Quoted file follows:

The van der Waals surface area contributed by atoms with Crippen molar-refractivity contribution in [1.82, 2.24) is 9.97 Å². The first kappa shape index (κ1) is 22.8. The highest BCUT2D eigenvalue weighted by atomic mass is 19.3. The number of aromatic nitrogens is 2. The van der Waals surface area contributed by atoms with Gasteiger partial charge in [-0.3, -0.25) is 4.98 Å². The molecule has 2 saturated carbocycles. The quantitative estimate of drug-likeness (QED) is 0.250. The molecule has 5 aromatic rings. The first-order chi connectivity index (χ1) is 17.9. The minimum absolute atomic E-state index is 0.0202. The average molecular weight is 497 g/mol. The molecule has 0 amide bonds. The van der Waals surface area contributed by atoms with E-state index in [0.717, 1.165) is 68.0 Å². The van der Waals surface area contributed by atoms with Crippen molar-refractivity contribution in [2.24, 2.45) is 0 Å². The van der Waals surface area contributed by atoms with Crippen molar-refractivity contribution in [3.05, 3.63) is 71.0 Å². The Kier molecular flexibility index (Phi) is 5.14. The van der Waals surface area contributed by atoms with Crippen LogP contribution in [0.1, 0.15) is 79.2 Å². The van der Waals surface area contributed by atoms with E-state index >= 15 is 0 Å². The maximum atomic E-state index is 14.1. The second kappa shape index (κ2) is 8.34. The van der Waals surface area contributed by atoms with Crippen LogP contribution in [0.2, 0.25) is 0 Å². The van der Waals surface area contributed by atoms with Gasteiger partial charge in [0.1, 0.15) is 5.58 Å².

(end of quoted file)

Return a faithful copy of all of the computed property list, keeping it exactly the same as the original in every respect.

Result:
The van der Waals surface area contributed by atoms with Crippen molar-refractivity contribution in [1.82, 2.24) is 9.97 Å². The first kappa shape index (κ1) is 22.8. The highest BCUT2D eigenvalue weighted by atomic mass is 19.3. The number of aromatic nitrogens is 2. The van der Waals surface area contributed by atoms with Gasteiger partial charge in [-0.3, -0.25) is 4.98 Å². The molecule has 2 saturated carbocycles. The quantitative estimate of drug-likeness (QED) is 0.250. The molecule has 5 aromatic rings. The first-order chi connectivity index (χ1) is 17.9. The minimum absolute atomic E-state index is 0.0202. The average molecular weight is 497 g/mol. The molecule has 0 amide bonds. The van der Waals surface area contributed by atoms with E-state index in [0.717, 1.165) is 68.0 Å². The van der Waals surface area contributed by atoms with Crippen molar-refractivity contribution in [2.24, 2.45) is 0 Å². The van der Waals surface area contributed by atoms with Crippen molar-refractivity contribution in [3.05, 3.63) is 71.0 Å². The Kier molecular flexibility index (Phi) is 5.14. The van der Waals surface area contributed by atoms with Crippen LogP contribution in [0.1, 0.15) is 79.2 Å². The van der Waals surface area contributed by atoms with E-state index >= 15 is 0 Å². The maximum atomic E-state index is 14.1. The second kappa shape index (κ2) is 8.34. The van der Waals surface area contributed by atoms with Crippen LogP contribution in [0.2, 0.25) is 0 Å². The van der Waals surface area contributed by atoms with Gasteiger partial charge in [0.1, 0.15) is 5.58 Å².